Runner Does Not Slide Heading to Second in Force Double Play Situation
Does a runner have to slide when going to second base to break up a force/double play?
The answer is “No.” Let’s look at the following play that occurred in the Pirates-Mariners game in Seattle on May 26, 2023.
In the top of the fourth, the Bucs had Jack Suwinski on first base with one out when Tucupita Marcano hit a ground ball to M’s second baseman Kolten Wong who threw to shortstop J. P. Crawford to start a 4-6-3 double play. After Suwinski was retired, he kept running through the base without ever sliding.
Crawford then threw to first. In the act of throwing, his arm made contact with Suwinski’s shoulder and his throw went into the stands. Marcano was awarded second base while Crawford was charged with an error.
M’s manager Scott Servais reportedly argued that a double play should have been called because Suwinski didn’t slide and therefore interfered with the throw. Second base umpire Marvin Hudson did not agree.
- I support the “no call” by Hudson in the above play. A runner is not required to slide when attempting to break up a double play.
- As long as the runner does not initiate contact with a fielder and impede him from making a play, there is no violation. However, if the runner doesn’t slide and collides with the fielder and impedes him from making a play, that would be illegal.
- Interference rulings are subjective and who knows if a different umpire would have ruled a double play in the above play. But I think most umpires would not rule interference in this play.
- Rule 6.01(j), sliding to bases on double play attempts, states that interference occurs, “If a runner does not engage in a bona fide slide, and initiates (or attempts to make) contact with the fielder for the purpose of breaking up a double play, they should be called for interference under this Rule 6.01.”
- Suwinski did not engage in a bona fide slide, but he did not initiate contact with Crawford while remaining in a direct path to the base. In my opinion, the onus was on Crawford to make a better throw by clearing a throwing lane for himself.
- The rule to get a double play here would be 6.01(a)(5) that reads, “Any batter or runner who has just been put out, or any runner who has just scored, hinders or impedes any following play being made on a runner. Such runner shall be declared out for the interference of their teammate.”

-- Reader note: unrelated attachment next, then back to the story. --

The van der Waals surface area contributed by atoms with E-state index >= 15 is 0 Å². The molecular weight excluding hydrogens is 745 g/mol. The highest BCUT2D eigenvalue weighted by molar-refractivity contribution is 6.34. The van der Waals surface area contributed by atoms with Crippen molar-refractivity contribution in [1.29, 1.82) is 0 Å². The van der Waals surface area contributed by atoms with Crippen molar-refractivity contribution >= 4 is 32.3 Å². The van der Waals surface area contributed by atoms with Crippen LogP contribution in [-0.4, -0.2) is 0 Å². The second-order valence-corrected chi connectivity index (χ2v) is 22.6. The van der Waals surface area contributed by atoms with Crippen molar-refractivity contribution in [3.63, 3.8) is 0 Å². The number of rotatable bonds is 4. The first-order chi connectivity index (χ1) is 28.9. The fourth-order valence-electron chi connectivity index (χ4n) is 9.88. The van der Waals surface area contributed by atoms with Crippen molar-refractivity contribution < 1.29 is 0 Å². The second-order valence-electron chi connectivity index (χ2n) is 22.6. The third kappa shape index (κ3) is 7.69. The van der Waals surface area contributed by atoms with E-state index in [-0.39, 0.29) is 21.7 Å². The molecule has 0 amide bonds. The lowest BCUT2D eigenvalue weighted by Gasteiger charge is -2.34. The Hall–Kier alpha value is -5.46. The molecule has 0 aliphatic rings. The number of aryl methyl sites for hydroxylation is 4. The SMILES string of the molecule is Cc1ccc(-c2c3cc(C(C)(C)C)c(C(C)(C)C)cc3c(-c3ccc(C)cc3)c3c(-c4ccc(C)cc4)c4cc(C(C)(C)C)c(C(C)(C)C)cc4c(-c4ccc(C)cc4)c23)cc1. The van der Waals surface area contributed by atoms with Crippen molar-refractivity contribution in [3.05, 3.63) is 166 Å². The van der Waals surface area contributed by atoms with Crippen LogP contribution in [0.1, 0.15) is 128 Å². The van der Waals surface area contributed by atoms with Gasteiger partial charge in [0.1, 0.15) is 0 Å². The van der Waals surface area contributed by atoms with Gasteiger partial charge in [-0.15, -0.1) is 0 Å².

- Suwinski did not hinder or impede the fielder after he was put out.
- The comment to the rule also states, “If the batter or a runner continues to advance or returns or attempts to return to his last legally touched base after they have been put out, he shall not by that act alone be considered as confusing, hindering or impeding the fielders.”
- The fact that Suwinski kept running is within the rules.
- If a runner does not make a bona fide slide when breaking up a double play, the batter-runner should also be called out. Under rule 6.01 (i), a bona fide slide occurs when: (1) A runner makes contact with the ground before reaching the base; (2) The runner is able to reach the base with both hand or foot; (3) The runner makes a bona fide attempt to reach and remain on the base while sliding; and (4) The runner slides within reach of the base without purposely altering his path for the purpose of initiating contact with the fielder.
- The roll block continues to be illegal. A roll block occurs when the runner makes initial contact with the fielder instead of the ground for the purpose of breaking up a double play.
- If a runner engages in an illegal slide but does not initiate contact with the fielder, there is no penalty.
- If a runner makes a legal slide and makes contact with the fielder, there is no penalty.
- Interference should not be called if a runner’s contact with the fielder was caused by the fielder being positioned in (or moving into) the runner’s legal pathway to the base.
- IMO, the best slide to break up a double play is the pop-up slide. But the runner must be sure his body is under control, and he doesn’t hinder or impede the fielder from making a play.
- To summarize, a runner does not have to slide when running to second base in a force/double play situation. It is only illegal if the runner initiates contact.
- Suwinski had no intention to remain on the base, but he wasn’t sliding and did not initiate contact with Crawford.
- Sliding through the base and initiating contact with no intention to remain on the base would be illegal.
- Sometimes players and coaches get the Pro rule confused with the NCAA rule that reads, “On any force play, the runner, in the vicinity of the base, must slide on the ground before the base and in a direct line between the two bases. It is permissible for the slider’s momentum to carry them through the base in the baseline extended.”
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